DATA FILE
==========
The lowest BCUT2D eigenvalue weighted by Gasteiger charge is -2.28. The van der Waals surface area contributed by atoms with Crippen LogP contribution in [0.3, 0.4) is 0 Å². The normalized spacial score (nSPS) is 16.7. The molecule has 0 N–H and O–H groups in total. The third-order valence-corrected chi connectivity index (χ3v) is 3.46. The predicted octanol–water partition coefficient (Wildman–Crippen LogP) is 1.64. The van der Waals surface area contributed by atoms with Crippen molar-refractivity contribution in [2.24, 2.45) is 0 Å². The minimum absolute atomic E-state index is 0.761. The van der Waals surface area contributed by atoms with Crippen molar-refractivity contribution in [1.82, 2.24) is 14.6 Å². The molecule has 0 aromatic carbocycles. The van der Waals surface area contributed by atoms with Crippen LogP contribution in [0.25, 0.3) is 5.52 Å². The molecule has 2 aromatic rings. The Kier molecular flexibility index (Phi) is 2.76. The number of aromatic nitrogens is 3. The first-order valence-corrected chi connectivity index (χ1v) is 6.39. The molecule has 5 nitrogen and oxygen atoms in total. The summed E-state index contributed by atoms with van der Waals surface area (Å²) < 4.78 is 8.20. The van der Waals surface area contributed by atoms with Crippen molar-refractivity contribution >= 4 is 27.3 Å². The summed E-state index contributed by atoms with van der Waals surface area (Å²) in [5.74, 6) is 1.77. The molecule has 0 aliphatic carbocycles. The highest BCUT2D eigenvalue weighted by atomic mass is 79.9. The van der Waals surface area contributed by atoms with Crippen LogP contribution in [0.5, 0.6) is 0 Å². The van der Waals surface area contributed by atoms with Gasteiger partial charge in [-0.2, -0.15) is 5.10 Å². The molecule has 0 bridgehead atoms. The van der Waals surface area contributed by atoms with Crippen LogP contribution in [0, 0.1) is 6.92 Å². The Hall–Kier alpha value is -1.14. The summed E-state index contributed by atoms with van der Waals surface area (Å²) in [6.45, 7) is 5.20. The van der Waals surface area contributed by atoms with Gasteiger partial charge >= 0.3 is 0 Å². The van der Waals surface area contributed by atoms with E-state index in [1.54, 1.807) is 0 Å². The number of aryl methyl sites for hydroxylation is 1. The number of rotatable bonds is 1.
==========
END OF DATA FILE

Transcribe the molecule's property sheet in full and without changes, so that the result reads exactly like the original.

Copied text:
The lowest BCUT2D eigenvalue weighted by Gasteiger charge is -2.28. The van der Waals surface area contributed by atoms with Crippen LogP contribution in [0.3, 0.4) is 0 Å². The normalized spacial score (nSPS) is 16.7. The molecule has 0 N–H and O–H groups in total. The third-order valence-corrected chi connectivity index (χ3v) is 3.46. The predicted octanol–water partition coefficient (Wildman–Crippen LogP) is 1.64. The van der Waals surface area contributed by atoms with Crippen molar-refractivity contribution in [2.24, 2.45) is 0 Å². The minimum absolute atomic E-state index is 0.761. The van der Waals surface area contributed by atoms with Crippen molar-refractivity contribution in [1.82, 2.24) is 14.6 Å². The molecule has 0 aromatic carbocycles. The van der Waals surface area contributed by atoms with Crippen LogP contribution in [0.25, 0.3) is 5.52 Å². The molecule has 2 aromatic rings. The Kier molecular flexibility index (Phi) is 2.76. The number of aromatic nitrogens is 3. The first-order valence-corrected chi connectivity index (χ1v) is 6.39. The molecule has 5 nitrogen and oxygen atoms in total. The summed E-state index contributed by atoms with van der Waals surface area (Å²) < 4.78 is 8.20. The van der Waals surface area contributed by atoms with Crippen molar-refractivity contribution >= 4 is 27.3 Å². The summed E-state index contributed by atoms with van der Waals surface area (Å²) in [5.74, 6) is 1.77. The molecule has 0 aliphatic carbocycles. The highest BCUT2D eigenvalue weighted by atomic mass is 79.9. The van der Waals surface area contributed by atoms with Crippen LogP contribution in [0.5, 0.6) is 0 Å². The van der Waals surface area contributed by atoms with Gasteiger partial charge in [-0.2, -0.15) is 5.10 Å². The molecule has 0 bridgehead atoms. The van der Waals surface area contributed by atoms with Crippen LogP contribution in [0, 0.1) is 6.92 Å². The Hall–Kier alpha value is -1.14. The summed E-state index contributed by atoms with van der Waals surface area (Å²) in [6.45, 7) is 5.20. The van der Waals surface area contributed by atoms with Gasteiger partial charge >= 0.3 is 0 Å². The van der Waals surface area contributed by atoms with E-state index in [1.54, 1.807) is 0 Å². The number of aryl methyl sites for hydroxylation is 1. The number of rotatable bonds is 1.